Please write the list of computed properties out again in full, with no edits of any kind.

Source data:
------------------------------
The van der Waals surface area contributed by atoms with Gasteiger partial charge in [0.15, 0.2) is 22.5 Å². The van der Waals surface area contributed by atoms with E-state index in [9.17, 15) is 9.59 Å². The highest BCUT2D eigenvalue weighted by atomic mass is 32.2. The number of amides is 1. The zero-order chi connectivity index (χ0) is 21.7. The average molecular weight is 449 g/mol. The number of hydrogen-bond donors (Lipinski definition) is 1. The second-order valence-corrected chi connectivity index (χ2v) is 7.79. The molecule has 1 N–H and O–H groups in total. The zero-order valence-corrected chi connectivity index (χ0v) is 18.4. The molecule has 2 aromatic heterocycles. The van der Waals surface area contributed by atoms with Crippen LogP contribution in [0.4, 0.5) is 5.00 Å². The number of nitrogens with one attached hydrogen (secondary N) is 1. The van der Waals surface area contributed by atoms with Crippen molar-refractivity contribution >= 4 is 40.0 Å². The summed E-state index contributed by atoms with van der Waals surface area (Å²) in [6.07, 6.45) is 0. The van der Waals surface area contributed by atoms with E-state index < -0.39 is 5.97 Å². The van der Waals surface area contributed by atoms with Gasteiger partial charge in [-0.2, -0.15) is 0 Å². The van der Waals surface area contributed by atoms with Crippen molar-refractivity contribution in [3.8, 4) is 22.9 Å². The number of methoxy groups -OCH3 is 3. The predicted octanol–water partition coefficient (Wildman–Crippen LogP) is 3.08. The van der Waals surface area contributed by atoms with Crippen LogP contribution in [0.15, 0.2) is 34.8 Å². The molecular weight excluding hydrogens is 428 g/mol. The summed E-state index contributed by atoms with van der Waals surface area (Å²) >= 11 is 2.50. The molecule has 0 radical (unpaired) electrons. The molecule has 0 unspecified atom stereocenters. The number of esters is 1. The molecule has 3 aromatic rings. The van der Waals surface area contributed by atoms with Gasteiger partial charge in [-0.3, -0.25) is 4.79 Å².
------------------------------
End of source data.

The van der Waals surface area contributed by atoms with Gasteiger partial charge in [0.15, 0.2) is 22.5 Å². The van der Waals surface area contributed by atoms with E-state index in [9.17, 15) is 9.59 Å². The highest BCUT2D eigenvalue weighted by atomic mass is 32.2. The number of amides is 1. The zero-order chi connectivity index (χ0) is 21.7. The average molecular weight is 449 g/mol. The number of hydrogen-bond donors (Lipinski definition) is 1. The second-order valence-corrected chi connectivity index (χ2v) is 7.79. The molecule has 1 N–H and O–H groups in total. The zero-order valence-corrected chi connectivity index (χ0v) is 18.4. The molecule has 2 aromatic heterocycles. The van der Waals surface area contributed by atoms with Crippen LogP contribution in [0.4, 0.5) is 5.00 Å². The number of nitrogens with one attached hydrogen (secondary N) is 1. The van der Waals surface area contributed by atoms with Crippen molar-refractivity contribution >= 4 is 40.0 Å². The summed E-state index contributed by atoms with van der Waals surface area (Å²) in [6.07, 6.45) is 0. The van der Waals surface area contributed by atoms with E-state index < -0.39 is 5.97 Å². The van der Waals surface area contributed by atoms with Gasteiger partial charge in [-0.2, -0.15) is 0 Å². The van der Waals surface area contributed by atoms with Crippen molar-refractivity contribution in [3.8, 4) is 22.9 Å². The number of methoxy groups -OCH3 is 3. The predicted octanol–water partition coefficient (Wildman–Crippen LogP) is 3.08. The van der Waals surface area contributed by atoms with Crippen LogP contribution in [0.15, 0.2) is 34.8 Å². The molecular weight excluding hydrogens is 428 g/mol. The summed E-state index contributed by atoms with van der Waals surface area (Å²) >= 11 is 2.50. The molecule has 0 radical (unpaired) electrons. The molecule has 0 unspecified atom stereocenters. The number of esters is 1. The molecule has 3 aromatic rings. The van der Waals surface area contributed by atoms with Gasteiger partial charge in [-0.3, -0.25) is 4.79 Å².